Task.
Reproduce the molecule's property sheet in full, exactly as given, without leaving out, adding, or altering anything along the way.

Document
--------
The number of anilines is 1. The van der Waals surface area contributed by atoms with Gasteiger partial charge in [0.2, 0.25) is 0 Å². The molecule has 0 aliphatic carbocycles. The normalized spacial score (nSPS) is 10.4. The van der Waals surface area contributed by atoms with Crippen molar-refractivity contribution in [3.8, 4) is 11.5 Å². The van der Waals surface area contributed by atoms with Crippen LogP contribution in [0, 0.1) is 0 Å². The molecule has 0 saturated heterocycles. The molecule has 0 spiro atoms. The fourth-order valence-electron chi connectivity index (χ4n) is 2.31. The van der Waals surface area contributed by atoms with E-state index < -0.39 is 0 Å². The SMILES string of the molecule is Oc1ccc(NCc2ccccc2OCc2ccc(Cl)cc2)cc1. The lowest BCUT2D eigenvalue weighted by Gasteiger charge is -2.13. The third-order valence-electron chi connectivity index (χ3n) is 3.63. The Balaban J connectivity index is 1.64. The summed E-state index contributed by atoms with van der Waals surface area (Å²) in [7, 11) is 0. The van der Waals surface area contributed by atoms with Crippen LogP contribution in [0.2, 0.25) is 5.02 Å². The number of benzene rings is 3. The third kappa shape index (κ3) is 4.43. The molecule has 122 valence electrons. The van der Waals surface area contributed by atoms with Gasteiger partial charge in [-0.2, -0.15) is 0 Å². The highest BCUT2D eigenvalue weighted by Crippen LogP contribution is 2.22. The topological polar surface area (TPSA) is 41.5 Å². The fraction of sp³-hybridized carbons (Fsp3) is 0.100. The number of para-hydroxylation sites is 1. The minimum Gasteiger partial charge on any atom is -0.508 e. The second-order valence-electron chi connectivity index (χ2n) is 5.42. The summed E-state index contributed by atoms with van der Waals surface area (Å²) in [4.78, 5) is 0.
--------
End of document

The number of anilines is 1. The van der Waals surface area contributed by atoms with Gasteiger partial charge in [0.2, 0.25) is 0 Å². The molecule has 0 aliphatic carbocycles. The normalized spacial score (nSPS) is 10.4. The van der Waals surface area contributed by atoms with Crippen molar-refractivity contribution in [3.8, 4) is 11.5 Å². The van der Waals surface area contributed by atoms with Crippen LogP contribution in [0, 0.1) is 0 Å². The molecule has 0 saturated heterocycles. The molecule has 0 spiro atoms. The fourth-order valence-electron chi connectivity index (χ4n) is 2.31. The van der Waals surface area contributed by atoms with E-state index < -0.39 is 0 Å². The SMILES string of the molecule is Oc1ccc(NCc2ccccc2OCc2ccc(Cl)cc2)cc1. The lowest BCUT2D eigenvalue weighted by Gasteiger charge is -2.13. The third-order valence-electron chi connectivity index (χ3n) is 3.63. The Balaban J connectivity index is 1.64. The summed E-state index contributed by atoms with van der Waals surface area (Å²) in [7, 11) is 0. The van der Waals surface area contributed by atoms with Crippen LogP contribution in [0.2, 0.25) is 5.02 Å². The number of benzene rings is 3. The third kappa shape index (κ3) is 4.43. The molecule has 122 valence electrons. The van der Waals surface area contributed by atoms with Gasteiger partial charge in [-0.2, -0.15) is 0 Å². The highest BCUT2D eigenvalue weighted by Crippen LogP contribution is 2.22. The topological polar surface area (TPSA) is 41.5 Å². The fraction of sp³-hybridized carbons (Fsp3) is 0.100. The number of para-hydroxylation sites is 1. The minimum Gasteiger partial charge on any atom is -0.508 e. The second-order valence-electron chi connectivity index (χ2n) is 5.42. The summed E-state index contributed by atoms with van der Waals surface area (Å²) in [4.78, 5) is 0.